Draghi Says QE One of Many Tools ECB Has to Counter Headwinds

  • ECB president says asset purchases are undoubtedly effective
  • Says euro-area inflation mustn't be continually too low

EU Commission Sees Euro Area Growth at 1.8%

Mario Draghi said the European Central Bank’s asset-purchase program could be boosted and other tools may be used to ensure inflation will return to its goal.

“Today, like yesterday, we are not constrained in our ability to act; we have many tools at our disposal,” the ECB president said in a speech in Milan on Thursday. “We are faced with a situation where the price dynamics are very weak, the macroeconomic environment is still uncertain.”

Nine months into a 1.1 trillion-euro ($1.2 trillion) quantitative-easing plan, inflation is still largely absent from the 19-nation region. With the economy at risk of slowing amid weaker growth in China and a slowdown in global trade, Draghi has held out the prospect of more stimulus next month, when new consumer-price and growth forecasts will be published.

“The program implemented so far was undoubtedly effective. However, we must consider whether, with the weakening of the world economy, it is also effective in countering headwinds that could hinder a return to price stability over the medium term,” Draghi said . “If we are convinced that this is not the case, we will examine the modalities to intensify it to achieve our objective.”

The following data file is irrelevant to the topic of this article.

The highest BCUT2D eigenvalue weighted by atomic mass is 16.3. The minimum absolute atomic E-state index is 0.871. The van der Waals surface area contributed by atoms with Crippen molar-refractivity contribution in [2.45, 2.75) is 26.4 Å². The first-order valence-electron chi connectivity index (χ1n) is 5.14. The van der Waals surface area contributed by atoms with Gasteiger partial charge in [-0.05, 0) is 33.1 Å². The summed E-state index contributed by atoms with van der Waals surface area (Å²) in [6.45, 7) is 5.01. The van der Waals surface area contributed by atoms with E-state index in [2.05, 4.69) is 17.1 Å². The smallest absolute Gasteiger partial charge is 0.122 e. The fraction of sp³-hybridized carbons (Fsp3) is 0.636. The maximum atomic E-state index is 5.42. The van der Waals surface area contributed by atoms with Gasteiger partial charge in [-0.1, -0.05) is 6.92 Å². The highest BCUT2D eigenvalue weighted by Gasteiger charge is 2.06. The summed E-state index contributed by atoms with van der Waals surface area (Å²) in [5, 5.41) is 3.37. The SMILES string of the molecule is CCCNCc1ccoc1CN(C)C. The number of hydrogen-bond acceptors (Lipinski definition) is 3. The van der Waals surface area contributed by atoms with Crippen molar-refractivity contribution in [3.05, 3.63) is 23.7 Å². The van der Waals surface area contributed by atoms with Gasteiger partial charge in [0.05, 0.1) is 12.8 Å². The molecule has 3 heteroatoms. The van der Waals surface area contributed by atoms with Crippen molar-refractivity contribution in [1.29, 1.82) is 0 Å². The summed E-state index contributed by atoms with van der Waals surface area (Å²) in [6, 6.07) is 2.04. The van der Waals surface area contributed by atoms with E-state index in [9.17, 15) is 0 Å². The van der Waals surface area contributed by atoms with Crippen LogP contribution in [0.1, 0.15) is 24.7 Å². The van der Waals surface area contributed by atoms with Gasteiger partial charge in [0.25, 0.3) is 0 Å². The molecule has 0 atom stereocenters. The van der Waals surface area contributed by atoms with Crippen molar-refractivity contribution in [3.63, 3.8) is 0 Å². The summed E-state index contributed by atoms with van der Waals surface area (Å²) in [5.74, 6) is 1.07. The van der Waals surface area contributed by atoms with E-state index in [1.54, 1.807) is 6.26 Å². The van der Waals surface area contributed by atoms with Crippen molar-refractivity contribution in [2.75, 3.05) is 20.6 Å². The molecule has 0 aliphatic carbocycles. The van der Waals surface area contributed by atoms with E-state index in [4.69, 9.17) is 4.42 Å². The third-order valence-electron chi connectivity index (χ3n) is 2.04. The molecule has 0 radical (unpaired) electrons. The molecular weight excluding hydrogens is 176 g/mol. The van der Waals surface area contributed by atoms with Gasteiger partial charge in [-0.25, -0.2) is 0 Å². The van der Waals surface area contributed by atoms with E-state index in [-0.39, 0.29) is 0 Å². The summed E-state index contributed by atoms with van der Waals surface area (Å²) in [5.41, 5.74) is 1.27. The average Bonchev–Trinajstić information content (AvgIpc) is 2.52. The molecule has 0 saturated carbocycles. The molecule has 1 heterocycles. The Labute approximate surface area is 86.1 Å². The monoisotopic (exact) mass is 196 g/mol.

History Lesson

The European Commission on Thursday cut its outlook for euro-area gross domestic product and inflation for next year, citing more challenging global conditions and fading impetus from lower oil prices and a weaker euro.

GDP in the 19-nation bloc is set to grow 1.8 percent in 2016, down from a previous projection of 1.9 percent in May, the Commission said in its autumn forecast. Inflation is seen accelerating to 1.6 percent in 2017 from 0.1 percent this year.

“Inflation mustn’t be either continually too high or too low,” Draghi said. “History teaches us that deflation, even if relatively less frequent, can destabilize the economy just as much as excessive inflation.”

Draghi said after a monetary-policy meeting on Oct. 22 that policy makers had a “very rich discussion” about all instruments, including an extension of QE beyond its initial end-date of September 2016, an expansion of monthly purchases from the current 60 billion euros, another cut in the deposit rate, and other measures.

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